0736 GMT June 19, 2019
We exercise to get healthy, maintain good health, minimize morbidity (sickness and disease), as well as to add length to our life (longevity), jamaicaobserver.com wrote.
However, some of us also exercise with the aim of losing weight. While we will lose weight as long as we burn more calories than we consume, research has recently found that interval training may result in greater loss of weight than doing continuous exercise.
In this type of exercise, individuals alternate between different rates of speed or different degrees of effort. Also known as high-intensity interval training (HIIT), one may combine periods of intense workout with periods of lower-level activity.
So if you normally do a brisk walk as exercise in the morning, you may want to do five minutes of brisk walking, alternating with two or three minutes of jogging or running.
If you cycle or swim, the pattern would be the same: Start with your usual pace, then increase it dramatically for a few minutes, then return to normal pace for a short while, and then alternating between both periodically.
The great thing about adding interval training to your workout routine is that, in addition to the greater weight loss, it helps you build both strength and endurance very quickly. Further, it may be easier for the elderly and for obese individuals to perform.
The researchers informed that interval training appears to promote many physiological changes that might favor long-term weight loss, including the up-regulation of important enzymes associated with fat breakdown. This occurs to a greater extent than with moderate-intensity continuous exercise.
The research team conducted a systematic review and meta-analysis (quantitative statistical analysis of several studies) of all such research, and compared weight loss with interval training and with moderate-intensive continuous training.
After pooling the results from more than 1,000 individuals, they found both interval training as well as moderate-intensive continuous training led to significant reductions in both total body fat percentage and total absolute fat mass.
However, interval training was associated with a reduction in total absolute fat mass, which was more than 28 percent greater than that seen with moderate-intensive training. Further, the greatest reductions were seen in sprint interval training.
Balancing risks and benefits
Individuals, however, should be aware of the possible risks of higher-intensity training. This training may increase the risk of injury when at the high-intensity level, as well as impose a higher level of cardiovascular stress.
Also, the potential discomfort associated with high-intensity training could affect individuals sticking with the program.
Nevertheless, interval training may be the better choice for obese and older people. For obese people, virtually every activity involves high intensity for them due to their low level of fitness and because they have to carry about a heavier load.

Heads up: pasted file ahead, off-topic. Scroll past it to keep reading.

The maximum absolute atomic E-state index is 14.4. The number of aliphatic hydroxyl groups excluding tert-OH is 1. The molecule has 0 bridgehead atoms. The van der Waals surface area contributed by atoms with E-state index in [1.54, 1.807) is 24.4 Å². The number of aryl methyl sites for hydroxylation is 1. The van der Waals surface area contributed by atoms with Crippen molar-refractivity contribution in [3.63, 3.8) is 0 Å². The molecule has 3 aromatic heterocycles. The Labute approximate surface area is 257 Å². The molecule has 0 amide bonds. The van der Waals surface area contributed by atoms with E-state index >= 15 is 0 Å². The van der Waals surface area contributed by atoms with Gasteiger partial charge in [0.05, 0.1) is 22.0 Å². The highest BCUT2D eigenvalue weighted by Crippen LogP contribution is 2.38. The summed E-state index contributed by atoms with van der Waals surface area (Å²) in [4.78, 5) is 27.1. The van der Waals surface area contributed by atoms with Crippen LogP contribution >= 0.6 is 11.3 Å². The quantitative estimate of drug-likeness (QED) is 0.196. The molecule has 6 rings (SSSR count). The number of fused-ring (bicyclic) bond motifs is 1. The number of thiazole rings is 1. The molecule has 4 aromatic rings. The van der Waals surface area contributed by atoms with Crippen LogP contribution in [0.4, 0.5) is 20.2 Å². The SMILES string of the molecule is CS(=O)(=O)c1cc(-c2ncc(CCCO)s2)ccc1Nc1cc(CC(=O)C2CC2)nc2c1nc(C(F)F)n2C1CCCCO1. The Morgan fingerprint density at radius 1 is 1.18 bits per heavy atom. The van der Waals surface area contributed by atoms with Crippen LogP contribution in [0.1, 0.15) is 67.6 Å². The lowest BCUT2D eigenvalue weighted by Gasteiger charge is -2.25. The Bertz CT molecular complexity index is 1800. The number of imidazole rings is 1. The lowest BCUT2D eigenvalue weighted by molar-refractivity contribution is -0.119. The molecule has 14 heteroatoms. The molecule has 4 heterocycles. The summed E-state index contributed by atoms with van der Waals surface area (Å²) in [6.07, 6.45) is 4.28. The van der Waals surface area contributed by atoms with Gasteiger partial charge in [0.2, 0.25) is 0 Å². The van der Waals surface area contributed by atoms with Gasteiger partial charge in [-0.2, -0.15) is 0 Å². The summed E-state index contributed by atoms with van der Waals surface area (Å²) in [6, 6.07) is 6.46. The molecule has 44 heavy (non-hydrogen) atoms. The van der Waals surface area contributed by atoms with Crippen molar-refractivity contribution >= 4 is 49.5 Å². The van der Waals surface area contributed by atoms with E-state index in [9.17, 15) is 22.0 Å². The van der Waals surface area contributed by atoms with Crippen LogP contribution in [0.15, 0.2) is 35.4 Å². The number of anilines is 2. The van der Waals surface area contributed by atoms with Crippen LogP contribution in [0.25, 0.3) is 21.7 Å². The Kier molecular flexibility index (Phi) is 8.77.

For older individuals, they may have difficulty sustaining exercise for longer periods, and so interval training offers a good alternative.
High, intensive interval training has also been shown to make comparable improvements in the sensitivity of insulin within the body and the reduction of blood pressure when compared to moderate-intensity continuous exercise — with comparable levels of enjoyment and adherence, and lower perceived exertion.
Further, research has found that interval training increases a person's functional capacity, as well as parameters for health, more than does moderate-intensive continuous exercise.
In addition, the advantage of interval training is that it can be performed by almost everyone, with the reality that the 'intensity' is calculated individually.
For a healthy, young person, a sprint probably involves running at a fast pace, while for a frail, elderly person, slow walking might be enough. Individuals who have knee problems and are unable to run, may cycle or swim. If a person has heart disease, they may walk at a controlled intensity.
While most international guidelines recommend high exercise volumes for obesity management, including 150–250 minutes of exercise each week with up to 60 minutes per day of moderate-intensive exercise, few people meet these guidelines. Interval training has some benefits similar to moderate-intensive continuous exercise while requiring less time.
The research also found that among individuals who underwent interval training, factors that were associated with a reduction in the total absolute fat mass were supervised training, walking exercise, running or jogging, people whose age was younger than 30 years, and the exercise intervention lasting fewer than 12 weeks.
We all should therefore seek to do some form of high-intensive interval training, irrespective of our age, as we seek to achieve good health and add length and high quality to our lives!